The Work Of Art in the Age of Mechanical Reproduction

The first work that I read written by Benjamin was his essay on The Work of Art in the Age of Mechanical Reproduction. The essay explains that mechanical reproduction devalues the aura (uniqueness) of an art object. The aura of a work of art derives from authenticity (uniqueness) and locale (physical and cultural). Below I selected some paragraphs that we discussed at length during the Theory of Literature course:

“In even the most perfect reproduction, one thing is lacking: the here and now of the work of art-its unique existence in a particular place. It is this unique existence-and nothing else-that bears the mark of the his­tory to which the work has been subject.”

On Aura

“One might focus these aspects of the artwork in the concept of the aura, and go on to say: what withers in the age of the technological reproducibility of the work of art is the latter’s aura. This process is symptomatic; its significance extends far beyond the realm of art. It might be stated as a general formula that the technology of reproduction detaches the reproduced object from the sphere of tradition. By replicat­ing the work many times over, it substitutes a mass existence for a unique existence. And in permitting the reproduction to reach the recipient in his or her own situation, it actualizes that which is reproduced. These two processes lead to a massive upheaval in the domain of objects handed down from the past – shattering of tradition which is the reverse side of the present crisis and renewal of humanity. Both processes are intimately related to the mass movements of our day.”

What, then, is the aura? A strange tissue of space and time: the unique apparition of a distance, however near it may be. To follow with the eye-while resting on a summer afternoon-a mountain range on the horizon or a branch that casts its shadow on the beholder is to breathe the aura of those mountains, of that branch. In the light of this description, we can readily grasp the social basis of the aura’s present decay. It rests on two circumstances, both linked to the increasing emergence of the masses and the growing intensity of their movements. Namely: the desire ofthe present-day masses to “get closer” to things, and their equally pas­sionate concern for overcoming each thing’s uniqueness [Oberwindung des Einmaligen jeder Gegebenheit] by assimilating it as a reproduction. Every day the urge grows stronger to get hold of an object at close range in an image [Bild], or, better, in a facsimile, a reproduction. And the reproduction, as offered by illustrated magazines and newsreels, differs unmistakably from the image. “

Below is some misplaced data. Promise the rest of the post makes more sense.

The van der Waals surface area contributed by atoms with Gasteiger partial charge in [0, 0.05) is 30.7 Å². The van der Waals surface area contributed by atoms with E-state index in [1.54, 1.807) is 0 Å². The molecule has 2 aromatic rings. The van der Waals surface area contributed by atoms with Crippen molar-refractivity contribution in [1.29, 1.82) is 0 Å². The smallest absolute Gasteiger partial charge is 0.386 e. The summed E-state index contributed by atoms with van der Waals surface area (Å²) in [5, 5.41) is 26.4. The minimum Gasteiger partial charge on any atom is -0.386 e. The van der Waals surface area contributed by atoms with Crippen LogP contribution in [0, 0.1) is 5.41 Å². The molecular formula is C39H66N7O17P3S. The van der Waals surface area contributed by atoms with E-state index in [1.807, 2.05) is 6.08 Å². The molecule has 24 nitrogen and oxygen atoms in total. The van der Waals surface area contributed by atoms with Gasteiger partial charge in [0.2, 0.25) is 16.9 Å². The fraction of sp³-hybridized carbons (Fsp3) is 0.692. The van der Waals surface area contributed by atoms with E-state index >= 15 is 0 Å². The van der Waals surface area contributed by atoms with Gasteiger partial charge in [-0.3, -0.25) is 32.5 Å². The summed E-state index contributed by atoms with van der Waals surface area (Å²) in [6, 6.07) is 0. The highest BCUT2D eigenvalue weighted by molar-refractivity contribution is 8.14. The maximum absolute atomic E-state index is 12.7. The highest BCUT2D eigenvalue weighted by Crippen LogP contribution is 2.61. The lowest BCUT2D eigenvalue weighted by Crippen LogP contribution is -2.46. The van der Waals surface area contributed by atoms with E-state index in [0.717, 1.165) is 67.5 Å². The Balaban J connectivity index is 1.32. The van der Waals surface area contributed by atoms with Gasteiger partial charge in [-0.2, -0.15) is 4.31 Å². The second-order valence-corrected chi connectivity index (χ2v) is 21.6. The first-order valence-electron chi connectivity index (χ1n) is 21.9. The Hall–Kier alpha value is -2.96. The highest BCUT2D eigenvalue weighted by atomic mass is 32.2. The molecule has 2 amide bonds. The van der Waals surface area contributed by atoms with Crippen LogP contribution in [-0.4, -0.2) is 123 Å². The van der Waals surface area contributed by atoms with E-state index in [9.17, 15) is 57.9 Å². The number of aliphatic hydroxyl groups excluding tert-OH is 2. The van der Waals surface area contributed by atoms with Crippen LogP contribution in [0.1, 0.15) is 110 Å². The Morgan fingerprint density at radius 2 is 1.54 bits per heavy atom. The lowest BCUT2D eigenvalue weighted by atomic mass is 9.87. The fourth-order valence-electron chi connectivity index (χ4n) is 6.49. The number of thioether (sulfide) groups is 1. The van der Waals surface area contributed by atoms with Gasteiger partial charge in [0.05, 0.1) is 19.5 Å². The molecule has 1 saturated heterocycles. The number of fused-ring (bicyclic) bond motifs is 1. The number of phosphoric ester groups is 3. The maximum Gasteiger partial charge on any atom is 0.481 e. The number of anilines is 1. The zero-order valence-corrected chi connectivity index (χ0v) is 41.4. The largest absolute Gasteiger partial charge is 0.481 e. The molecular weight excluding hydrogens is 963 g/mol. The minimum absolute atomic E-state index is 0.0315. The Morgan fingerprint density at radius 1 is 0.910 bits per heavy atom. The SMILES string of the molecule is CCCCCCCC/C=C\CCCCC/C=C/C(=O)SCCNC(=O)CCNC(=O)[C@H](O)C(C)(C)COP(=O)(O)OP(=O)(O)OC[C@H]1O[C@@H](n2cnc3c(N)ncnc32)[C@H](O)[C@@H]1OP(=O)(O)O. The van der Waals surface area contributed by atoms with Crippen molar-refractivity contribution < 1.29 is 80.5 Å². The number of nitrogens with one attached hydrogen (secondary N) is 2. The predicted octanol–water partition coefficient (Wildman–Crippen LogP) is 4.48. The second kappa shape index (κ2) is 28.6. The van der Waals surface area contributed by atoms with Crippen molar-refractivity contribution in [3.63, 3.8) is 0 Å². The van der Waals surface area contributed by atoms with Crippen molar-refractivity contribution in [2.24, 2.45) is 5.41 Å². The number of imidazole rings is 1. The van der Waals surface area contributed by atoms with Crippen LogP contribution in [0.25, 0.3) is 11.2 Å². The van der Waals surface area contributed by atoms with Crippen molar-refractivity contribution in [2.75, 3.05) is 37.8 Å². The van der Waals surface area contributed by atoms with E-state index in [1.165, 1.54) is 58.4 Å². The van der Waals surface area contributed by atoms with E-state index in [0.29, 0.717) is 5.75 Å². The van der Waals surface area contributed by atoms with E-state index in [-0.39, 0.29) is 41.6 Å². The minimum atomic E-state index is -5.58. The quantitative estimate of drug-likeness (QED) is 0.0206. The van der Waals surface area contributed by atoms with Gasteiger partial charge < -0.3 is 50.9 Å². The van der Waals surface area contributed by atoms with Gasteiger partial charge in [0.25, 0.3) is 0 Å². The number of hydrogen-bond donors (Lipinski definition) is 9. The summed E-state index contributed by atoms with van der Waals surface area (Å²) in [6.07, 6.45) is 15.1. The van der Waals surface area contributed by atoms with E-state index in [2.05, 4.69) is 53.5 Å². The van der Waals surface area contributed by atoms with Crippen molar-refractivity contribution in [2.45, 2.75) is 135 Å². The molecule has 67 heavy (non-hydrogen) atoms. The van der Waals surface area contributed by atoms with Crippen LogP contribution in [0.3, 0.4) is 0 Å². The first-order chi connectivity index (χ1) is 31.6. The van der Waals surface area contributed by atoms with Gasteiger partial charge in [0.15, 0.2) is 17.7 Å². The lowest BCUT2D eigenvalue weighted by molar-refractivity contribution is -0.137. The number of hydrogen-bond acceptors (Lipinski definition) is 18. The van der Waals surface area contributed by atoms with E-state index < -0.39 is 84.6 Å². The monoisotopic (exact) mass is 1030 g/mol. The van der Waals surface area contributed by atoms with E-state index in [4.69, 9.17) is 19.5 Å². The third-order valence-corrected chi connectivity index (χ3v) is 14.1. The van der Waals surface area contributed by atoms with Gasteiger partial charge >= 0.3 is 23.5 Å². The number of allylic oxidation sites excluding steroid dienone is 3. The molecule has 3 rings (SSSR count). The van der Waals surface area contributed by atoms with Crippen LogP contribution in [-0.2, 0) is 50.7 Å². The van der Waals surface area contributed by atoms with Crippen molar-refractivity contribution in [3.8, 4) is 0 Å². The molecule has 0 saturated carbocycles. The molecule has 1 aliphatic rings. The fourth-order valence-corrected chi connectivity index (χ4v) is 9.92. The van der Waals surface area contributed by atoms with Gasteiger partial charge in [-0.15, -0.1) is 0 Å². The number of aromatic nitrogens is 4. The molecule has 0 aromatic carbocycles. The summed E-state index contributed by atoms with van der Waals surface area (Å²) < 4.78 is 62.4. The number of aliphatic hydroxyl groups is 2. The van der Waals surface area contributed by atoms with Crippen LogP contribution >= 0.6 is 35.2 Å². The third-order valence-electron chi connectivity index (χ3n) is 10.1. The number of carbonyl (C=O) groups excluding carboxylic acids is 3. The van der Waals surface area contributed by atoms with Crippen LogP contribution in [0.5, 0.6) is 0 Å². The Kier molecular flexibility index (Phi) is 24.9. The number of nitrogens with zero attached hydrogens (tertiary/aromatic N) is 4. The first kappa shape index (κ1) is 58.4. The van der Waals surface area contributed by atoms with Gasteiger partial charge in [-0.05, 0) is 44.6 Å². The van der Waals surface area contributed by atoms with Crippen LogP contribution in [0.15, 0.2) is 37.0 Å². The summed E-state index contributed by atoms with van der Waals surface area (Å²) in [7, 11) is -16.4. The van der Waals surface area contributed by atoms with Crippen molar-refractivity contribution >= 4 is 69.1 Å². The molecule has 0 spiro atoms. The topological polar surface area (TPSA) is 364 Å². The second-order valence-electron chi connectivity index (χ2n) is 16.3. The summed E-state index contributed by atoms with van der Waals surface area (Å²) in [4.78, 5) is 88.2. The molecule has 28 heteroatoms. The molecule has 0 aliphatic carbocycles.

On Perception

On Uniqueness

“The uniqueness of the work of art is identical to its embeddedness in the context of tradition. Of course, this tradition itself is thoroughly alive and extremely changeable. An ancient statue of Venus, for instance, ex­isted in a traditional context for the Greeks (who made it an object of worship) that was different from the context in which it existed for medieval clerics (who viewed it as a sinister idol). But what was equally evident to both was its uniqueness-that is, its aura. Originally, the embeddedness of an artwork in the context of tradition found expression in a cult. As we know, the earliest artworks originated in the service of rituals-first magical, then religious. And it is highly significant that the artwork’s auratic mode of existence is never entirely severed from its rit­ual function. In other words: the unique value of the “authentic” work of art always has its basis in ritual.”

On Film

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